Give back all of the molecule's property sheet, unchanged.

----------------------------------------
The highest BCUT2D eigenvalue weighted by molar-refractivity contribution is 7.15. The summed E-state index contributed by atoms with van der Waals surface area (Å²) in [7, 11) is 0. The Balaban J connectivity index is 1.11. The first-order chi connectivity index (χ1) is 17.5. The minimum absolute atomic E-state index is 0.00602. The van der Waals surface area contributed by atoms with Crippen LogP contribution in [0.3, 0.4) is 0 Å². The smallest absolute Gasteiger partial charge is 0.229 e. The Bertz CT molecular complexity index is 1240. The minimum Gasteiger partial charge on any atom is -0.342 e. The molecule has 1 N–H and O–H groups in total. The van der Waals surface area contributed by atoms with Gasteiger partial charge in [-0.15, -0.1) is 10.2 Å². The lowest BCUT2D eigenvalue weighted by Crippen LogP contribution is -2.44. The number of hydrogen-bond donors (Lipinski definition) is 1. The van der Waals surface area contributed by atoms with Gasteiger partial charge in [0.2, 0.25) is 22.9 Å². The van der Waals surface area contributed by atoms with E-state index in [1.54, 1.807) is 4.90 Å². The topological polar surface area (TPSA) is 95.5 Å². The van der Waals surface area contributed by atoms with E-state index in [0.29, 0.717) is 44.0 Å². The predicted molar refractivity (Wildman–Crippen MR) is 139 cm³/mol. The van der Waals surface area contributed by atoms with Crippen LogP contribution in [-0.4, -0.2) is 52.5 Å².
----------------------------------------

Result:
The highest BCUT2D eigenvalue weighted by molar-refractivity contribution is 7.15. The summed E-state index contributed by atoms with van der Waals surface area (Å²) in [7, 11) is 0. The Balaban J connectivity index is 1.11. The first-order chi connectivity index (χ1) is 17.5. The minimum absolute atomic E-state index is 0.00602. The van der Waals surface area contributed by atoms with Crippen LogP contribution in [0.3, 0.4) is 0 Å². The smallest absolute Gasteiger partial charge is 0.229 e. The Bertz CT molecular complexity index is 1240. The minimum Gasteiger partial charge on any atom is -0.342 e. The molecule has 1 N–H and O–H groups in total. The van der Waals surface area contributed by atoms with Gasteiger partial charge in [-0.15, -0.1) is 10.2 Å². The lowest BCUT2D eigenvalue weighted by Crippen LogP contribution is -2.44. The number of hydrogen-bond donors (Lipinski definition) is 1. The van der Waals surface area contributed by atoms with Gasteiger partial charge in [0.2, 0.25) is 22.9 Å². The van der Waals surface area contributed by atoms with E-state index in [1.54, 1.807) is 4.90 Å². The topological polar surface area (TPSA) is 95.5 Å². The van der Waals surface area contributed by atoms with E-state index in [0.29, 0.717) is 44.0 Å². The predicted molar refractivity (Wildman–Crippen MR) is 139 cm³/mol. The van der Waals surface area contributed by atoms with Crippen LogP contribution in [-0.4, -0.2) is 52.5 Å².